millar van der poel
La Redoute, not as decisive as it used to be – Robert Millar and Adri van der Poel

Isn’t La Redoute the decisive climb, though?
Not so much now, albeit used to be. There are still two climbs after La Redoute, the Cote des Forges and the tough Roche-au-Faucons where Jakob Fuglsang sparked his winning move in 2019, whilst last year an elite group of five sprinted it out.

2020 Liège finish – Good for Roglič – Not so much for Alaphilippe

Doesn’t it finish in that horrible retail park anymore?
Thankfully, no. It was an incongruous finish to a great race, taking the race back into the city rests much easier with traditionalists – including me.

Hoogvliet - wielrennen - cycling - radsport - cyclisme - archief - archive - stock - Eddy Merckx - foto /Cor Vos ©2008
Eddy – Who else?

Give us some statistics then. . .
As said above, the race goes way back to 1892. ‘Recordman’ on five victories is, unsurprisingly, Eddy Merckx, he also took a second and third place in the race to give him seven podium finishes. Another man with seven podium finishes is still pushing those pedals – Alejandro Valverde has four wins, two second places and a third to his credit. Sharing four wins is dapper Italian, Moreno Argentin, a man who was virtually unbeatable in an uphill sprint at the end of a hard race.

Moreno Argentin – Pure class on a bike – Can the World champion win in 2021?

There are quite a few previous winners on the start list, can any of them win again? There are actually six past winners lining up.

Valverde – too old? Maybe not

Alejandro Valverde [Movistar & Spain] who we mentioned above has won this race four times but despite his recent win in the GP Indurain and strong showing in the Tour of the Basque Country and Amstel it’s unlikely he can win again; there are too many ‘Young Turks’ – and those pesky Slovenians. His most recent win, 2017 at 36 years 363 days makes him the race’s oldest winner.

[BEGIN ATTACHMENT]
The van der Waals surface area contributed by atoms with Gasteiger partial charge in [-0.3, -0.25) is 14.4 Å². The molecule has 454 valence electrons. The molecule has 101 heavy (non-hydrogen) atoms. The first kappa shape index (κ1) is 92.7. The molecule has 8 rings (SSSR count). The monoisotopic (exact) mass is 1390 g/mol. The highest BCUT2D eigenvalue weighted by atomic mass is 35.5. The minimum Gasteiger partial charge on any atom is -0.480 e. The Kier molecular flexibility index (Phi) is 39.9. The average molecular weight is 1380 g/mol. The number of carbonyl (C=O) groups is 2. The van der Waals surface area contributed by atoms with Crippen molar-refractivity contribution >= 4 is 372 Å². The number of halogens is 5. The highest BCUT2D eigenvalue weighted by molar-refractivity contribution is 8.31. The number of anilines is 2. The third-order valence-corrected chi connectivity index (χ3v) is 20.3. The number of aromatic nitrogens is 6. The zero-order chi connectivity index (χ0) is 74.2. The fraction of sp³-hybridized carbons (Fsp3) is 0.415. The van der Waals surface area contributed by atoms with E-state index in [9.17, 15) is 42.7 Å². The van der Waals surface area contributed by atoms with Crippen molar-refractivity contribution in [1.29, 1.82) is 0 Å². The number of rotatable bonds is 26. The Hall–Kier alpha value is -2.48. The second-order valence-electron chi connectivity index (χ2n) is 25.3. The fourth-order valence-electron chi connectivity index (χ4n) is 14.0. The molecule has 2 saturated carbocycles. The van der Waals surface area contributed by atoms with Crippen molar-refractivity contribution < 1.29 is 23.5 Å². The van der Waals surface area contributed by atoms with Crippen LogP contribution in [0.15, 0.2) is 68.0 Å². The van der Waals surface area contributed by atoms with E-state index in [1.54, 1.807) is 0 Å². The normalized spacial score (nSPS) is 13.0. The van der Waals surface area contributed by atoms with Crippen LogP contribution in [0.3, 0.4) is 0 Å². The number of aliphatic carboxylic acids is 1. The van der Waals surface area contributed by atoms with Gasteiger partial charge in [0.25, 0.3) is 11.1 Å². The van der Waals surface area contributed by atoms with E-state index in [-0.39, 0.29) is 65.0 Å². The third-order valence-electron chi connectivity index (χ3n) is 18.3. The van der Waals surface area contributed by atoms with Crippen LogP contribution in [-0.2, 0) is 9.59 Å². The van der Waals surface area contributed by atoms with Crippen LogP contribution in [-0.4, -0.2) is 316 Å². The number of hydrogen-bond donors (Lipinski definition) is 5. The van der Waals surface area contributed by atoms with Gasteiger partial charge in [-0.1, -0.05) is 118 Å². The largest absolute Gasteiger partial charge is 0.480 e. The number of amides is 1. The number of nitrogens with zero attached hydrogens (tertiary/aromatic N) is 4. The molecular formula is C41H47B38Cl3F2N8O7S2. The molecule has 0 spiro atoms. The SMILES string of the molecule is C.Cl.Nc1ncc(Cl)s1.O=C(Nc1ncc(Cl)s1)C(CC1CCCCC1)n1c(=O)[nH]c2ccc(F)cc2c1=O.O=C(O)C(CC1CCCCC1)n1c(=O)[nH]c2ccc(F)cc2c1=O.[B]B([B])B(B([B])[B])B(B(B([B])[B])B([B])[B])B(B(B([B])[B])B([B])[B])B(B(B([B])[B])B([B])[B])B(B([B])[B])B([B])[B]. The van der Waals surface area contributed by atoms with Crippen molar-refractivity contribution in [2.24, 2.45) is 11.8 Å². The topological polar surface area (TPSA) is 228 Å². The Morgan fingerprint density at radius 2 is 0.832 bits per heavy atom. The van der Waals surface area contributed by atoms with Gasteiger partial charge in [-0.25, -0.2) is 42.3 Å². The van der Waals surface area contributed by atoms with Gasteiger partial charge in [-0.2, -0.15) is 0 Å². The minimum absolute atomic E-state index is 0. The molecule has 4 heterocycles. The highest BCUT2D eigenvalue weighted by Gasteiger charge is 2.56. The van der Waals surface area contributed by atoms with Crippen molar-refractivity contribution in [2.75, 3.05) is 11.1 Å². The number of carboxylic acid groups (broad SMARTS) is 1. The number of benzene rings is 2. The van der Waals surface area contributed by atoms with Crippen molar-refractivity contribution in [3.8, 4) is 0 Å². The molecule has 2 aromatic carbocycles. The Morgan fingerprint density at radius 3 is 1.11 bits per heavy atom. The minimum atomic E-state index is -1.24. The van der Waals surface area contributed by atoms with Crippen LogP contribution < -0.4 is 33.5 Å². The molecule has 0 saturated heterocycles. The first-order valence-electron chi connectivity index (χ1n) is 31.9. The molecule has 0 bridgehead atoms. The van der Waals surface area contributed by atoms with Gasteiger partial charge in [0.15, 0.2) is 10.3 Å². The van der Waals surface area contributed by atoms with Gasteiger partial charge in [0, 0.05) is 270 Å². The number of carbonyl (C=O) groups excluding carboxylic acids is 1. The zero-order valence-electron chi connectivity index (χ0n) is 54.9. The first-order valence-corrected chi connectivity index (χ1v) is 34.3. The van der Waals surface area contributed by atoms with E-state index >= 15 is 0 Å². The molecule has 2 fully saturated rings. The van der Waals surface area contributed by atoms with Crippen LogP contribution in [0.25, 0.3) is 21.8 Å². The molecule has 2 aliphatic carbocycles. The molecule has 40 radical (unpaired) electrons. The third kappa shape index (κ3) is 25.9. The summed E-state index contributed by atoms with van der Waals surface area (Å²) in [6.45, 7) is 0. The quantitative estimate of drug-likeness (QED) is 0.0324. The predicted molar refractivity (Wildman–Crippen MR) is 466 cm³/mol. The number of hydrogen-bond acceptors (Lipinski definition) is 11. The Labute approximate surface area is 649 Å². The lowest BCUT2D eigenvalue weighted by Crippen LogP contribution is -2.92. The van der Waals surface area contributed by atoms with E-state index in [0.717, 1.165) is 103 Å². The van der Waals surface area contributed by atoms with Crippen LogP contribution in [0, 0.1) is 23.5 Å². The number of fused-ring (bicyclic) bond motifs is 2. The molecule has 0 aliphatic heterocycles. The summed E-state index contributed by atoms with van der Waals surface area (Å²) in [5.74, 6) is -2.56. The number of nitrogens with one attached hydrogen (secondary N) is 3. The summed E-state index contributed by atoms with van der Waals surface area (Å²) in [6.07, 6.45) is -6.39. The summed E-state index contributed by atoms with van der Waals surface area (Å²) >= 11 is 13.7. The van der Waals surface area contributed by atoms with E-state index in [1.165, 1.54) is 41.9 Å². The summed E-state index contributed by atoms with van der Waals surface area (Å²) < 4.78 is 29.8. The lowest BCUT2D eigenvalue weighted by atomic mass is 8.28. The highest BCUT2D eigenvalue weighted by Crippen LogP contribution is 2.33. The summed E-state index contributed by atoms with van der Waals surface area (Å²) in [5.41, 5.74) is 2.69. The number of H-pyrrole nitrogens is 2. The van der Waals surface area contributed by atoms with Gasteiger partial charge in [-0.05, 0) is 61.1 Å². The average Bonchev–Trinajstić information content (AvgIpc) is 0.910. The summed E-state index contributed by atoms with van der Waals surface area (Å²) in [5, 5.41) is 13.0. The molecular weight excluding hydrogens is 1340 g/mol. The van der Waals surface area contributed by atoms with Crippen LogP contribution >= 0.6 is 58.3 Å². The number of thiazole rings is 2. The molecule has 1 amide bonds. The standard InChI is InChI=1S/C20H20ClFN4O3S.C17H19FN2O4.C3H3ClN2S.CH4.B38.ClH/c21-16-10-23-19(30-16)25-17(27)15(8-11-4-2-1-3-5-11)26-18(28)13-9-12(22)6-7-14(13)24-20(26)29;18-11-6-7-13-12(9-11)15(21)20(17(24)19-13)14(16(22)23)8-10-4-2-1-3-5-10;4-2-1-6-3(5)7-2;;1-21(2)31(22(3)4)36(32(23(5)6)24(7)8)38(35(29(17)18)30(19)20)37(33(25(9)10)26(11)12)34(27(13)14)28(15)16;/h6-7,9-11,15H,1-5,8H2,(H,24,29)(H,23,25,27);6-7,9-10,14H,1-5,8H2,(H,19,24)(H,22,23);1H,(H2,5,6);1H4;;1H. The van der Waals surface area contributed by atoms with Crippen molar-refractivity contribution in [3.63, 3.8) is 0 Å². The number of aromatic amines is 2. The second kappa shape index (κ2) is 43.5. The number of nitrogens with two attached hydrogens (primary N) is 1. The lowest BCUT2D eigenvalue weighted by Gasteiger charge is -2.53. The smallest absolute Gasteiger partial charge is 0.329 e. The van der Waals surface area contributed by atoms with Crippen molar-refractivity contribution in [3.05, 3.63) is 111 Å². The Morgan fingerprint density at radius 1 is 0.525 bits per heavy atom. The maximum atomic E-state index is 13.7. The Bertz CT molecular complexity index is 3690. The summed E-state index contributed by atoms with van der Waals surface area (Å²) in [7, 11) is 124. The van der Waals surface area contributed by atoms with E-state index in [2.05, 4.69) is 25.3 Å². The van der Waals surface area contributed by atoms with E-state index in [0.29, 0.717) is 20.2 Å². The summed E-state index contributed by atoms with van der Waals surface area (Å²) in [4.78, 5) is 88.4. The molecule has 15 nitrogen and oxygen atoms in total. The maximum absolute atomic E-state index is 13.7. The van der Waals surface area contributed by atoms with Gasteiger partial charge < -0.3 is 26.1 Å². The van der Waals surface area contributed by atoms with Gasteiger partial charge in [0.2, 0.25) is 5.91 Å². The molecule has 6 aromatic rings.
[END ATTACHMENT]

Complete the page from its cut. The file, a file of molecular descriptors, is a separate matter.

Phil Gil has a fine palmarès, but…

Philippe Gilbert [Lotto Soudal & Belgium] won in 2011 and has five top 10 finishes to his name but at 38 years-of-age it’s difficult to see hum usurping Valverde as the oldest winner.

2013 was a long time ago for Dan Martin

Dan Martin [Israel Start-Up Nation & Ireland] won in 2013 but is another we think it would be difficult to repeat that performance.

Liège 2019 went to the Dane

Jakob Fuglsang [Astana & Denmark] won in 2019 and whilst this year his form hasn’t been notable he’ll be working to ‘peak’ for the Ardennes races no doubt, albeit his Amstel looked like the 0% alcohol version to us.

Wout Poels – winner in 2016

Wout Poels [Bahrain Victorious & The Netherlands] won in 2016 and is still a very capable rider but see comments above re. ‘Young Turks’ and Slovenians.

No Liège for Bob

Bob Jungels [AG2R Citroën & Luxembourg] won in 2018 and whilst we’re not saying his best days are behind him at 28 years-of-age, Patrick Lefevere has the knack of letting riders go just at the right moment – Jungels won’t be riding on Sunday as a result of his crash on Sunday at the Amstel Gold Race. The Luxemburger suffered a slight cranial trauma without any symptoms, but during his training session on Monday, it was apparent that he had not fully recovered.

Roglič looked strong in Amstel